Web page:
“I like that they want to use it for its original purpose, as a brewery,” Libengood said. “People around here are very happy to see this building come back to life.”

Hitchhiker moved all beer production into the former site of the Fort Pitt Brewing Co.

Hitchhiker moved all beer production into the former site of the Fort Pitt Brewing Co.

Chris Togneri / For The Incline

Libengood was among 150 or so people — including many local brewers, who form a tightknit and supportive community — to attend Wednesday’s soft opening. Among the guests was Mayor Matthew Rudzki, a fifth-generation Sharpsburger who said the investment proves his little river town is turning a corner.

“First there was Dancing Gnome,” Rudzki said in reference to Sharpsburg’s first craft brewery, half-a-mile away on Main Street. “Now Hitchhiker. This elevates us to another echelon with other river communities that are trying to grow and shake the stigma of being a ‘bad’ river town. We’re having a rebirth.”

Rudzki also pointed to plans to develop Sharpsburg’s riverfront and state grants to revitalize the town’s library and business district as signs that Sharpsburg’s arrow is pointing up.

“When you consider the whole thing here, this is about a $1 million investment,” he said of Hitchhiker’s move. “If someone is willing to invest that kind of money, we know we’ve reached a new level.”

And it’s not just Sharpsburg. As Kwiatkowski noted, the Allegheny corridor from the North Shore to Sharpsburg is now teeming with craft breweries:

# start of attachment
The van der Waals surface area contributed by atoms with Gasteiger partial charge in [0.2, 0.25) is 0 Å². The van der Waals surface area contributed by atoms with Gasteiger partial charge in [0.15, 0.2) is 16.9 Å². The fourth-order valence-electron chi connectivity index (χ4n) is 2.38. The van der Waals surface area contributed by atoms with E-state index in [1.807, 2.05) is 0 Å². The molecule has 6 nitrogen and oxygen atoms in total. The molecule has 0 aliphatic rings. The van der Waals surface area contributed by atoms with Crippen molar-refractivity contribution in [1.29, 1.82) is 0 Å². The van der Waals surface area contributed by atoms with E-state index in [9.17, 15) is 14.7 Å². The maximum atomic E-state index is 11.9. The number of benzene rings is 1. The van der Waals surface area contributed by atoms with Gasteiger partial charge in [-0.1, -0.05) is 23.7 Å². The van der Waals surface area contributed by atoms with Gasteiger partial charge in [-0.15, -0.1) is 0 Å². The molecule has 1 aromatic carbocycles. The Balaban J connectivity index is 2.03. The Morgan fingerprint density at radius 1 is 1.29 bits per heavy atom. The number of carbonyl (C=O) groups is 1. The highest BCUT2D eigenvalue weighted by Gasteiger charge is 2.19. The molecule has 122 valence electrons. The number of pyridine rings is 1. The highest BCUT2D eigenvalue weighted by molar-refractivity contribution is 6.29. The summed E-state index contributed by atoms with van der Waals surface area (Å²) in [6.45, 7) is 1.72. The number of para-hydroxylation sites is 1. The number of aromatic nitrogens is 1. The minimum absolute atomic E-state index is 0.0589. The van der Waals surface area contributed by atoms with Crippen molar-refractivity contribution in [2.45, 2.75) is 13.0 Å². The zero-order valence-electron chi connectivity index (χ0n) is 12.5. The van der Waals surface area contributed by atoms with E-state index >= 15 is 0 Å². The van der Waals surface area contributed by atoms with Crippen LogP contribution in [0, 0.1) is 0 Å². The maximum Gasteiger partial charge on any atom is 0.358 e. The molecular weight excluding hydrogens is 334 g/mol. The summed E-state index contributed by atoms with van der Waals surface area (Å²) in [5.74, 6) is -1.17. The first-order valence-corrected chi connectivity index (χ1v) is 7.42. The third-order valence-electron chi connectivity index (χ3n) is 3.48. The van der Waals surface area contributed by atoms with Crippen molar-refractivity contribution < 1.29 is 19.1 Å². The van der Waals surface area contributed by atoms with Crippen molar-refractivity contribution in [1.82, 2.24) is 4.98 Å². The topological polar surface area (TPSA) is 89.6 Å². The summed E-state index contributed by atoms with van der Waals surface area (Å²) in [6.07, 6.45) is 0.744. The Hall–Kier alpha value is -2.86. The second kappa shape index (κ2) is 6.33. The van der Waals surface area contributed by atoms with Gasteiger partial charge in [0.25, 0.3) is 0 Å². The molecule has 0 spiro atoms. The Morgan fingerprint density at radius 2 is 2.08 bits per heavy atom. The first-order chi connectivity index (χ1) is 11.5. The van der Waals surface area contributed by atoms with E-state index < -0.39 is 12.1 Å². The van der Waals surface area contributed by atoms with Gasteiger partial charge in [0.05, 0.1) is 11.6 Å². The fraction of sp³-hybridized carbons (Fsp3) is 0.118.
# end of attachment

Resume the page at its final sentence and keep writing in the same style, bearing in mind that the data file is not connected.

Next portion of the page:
• Allegheny City Brewing and War Streets Brewery in the Central North Side
  • Penn Brewery in Troy Hill
  • Grist House and Draai Laag in Millvale
  • Roundabout, Hop Farm, Church Brewery and 11th Hour in Lawrenceville

The more the merrier, Kwiatkowski said. In the South Hills, Hitchhiker saw a noticeable spike in business every time a new brewery opened nearby, he said. He expects the same here.

“I had a conversation with Andrew [Witchey, owner of] Dancing Gnome, when this was just an idea, and we didn’t know if we’d get the green light, and he’s been supportive 100 percent,” Kwiatkowski said. “He understands we’re going to have more drawing power to establish Sharpsburg and this whole 28 corridor and what we have across the river as a destination for craft beer now.”

Hitchhiker’s “15th and Canal” pale ale is named after the location of their new Sharpsburg home.

Hitchhiker’s “15th and Canal” pale ale is named after the location of their new Sharpsburg home.

Chris Togneri / For The Incline

Olden and Kwiatkowski were quick to point out that their new Sharpsburg digs in no way signifies a rejection of their Mt. Lebanon roots. The original tap room is going nowhere, they said.

But the new Hitchhiker symbolizes a rebirth of sorts, the expansion of an established brand seeking a wider audience.

The South Side could have provided that home, but it didn’t work out, and that’s probably a good thing.

In Sharpsburg, Hitchhiker can cater to a clientele that skews both blue collar and millennial (not that those classifications are mutually exclusive). They won’t have to worry about drunken South Side patrons’ reaction when, after a night of guzzling IC Light, they stumble into Hitchhiker and discover that a 10 ounce glass of stout costs two or three times what they might have just paid for a vastly inferior beer.

“We would have needed bouncers,” Olden said.

Not here.

Hitchhiker will focus on brewing IPAs, sours and saisons at the new facility, at the corner of 15th and South Canal streets in Sharpsburg. Try the Trial by Fire farmhouse saison. It won’t disappoint.

Hitchhiker will focus on IPAs, saisons and sours at their new brewing facility.

Hitchhiker will focus on IPAs, saisons and sours at their new brewing facility.

Chris Togneri / For The Incline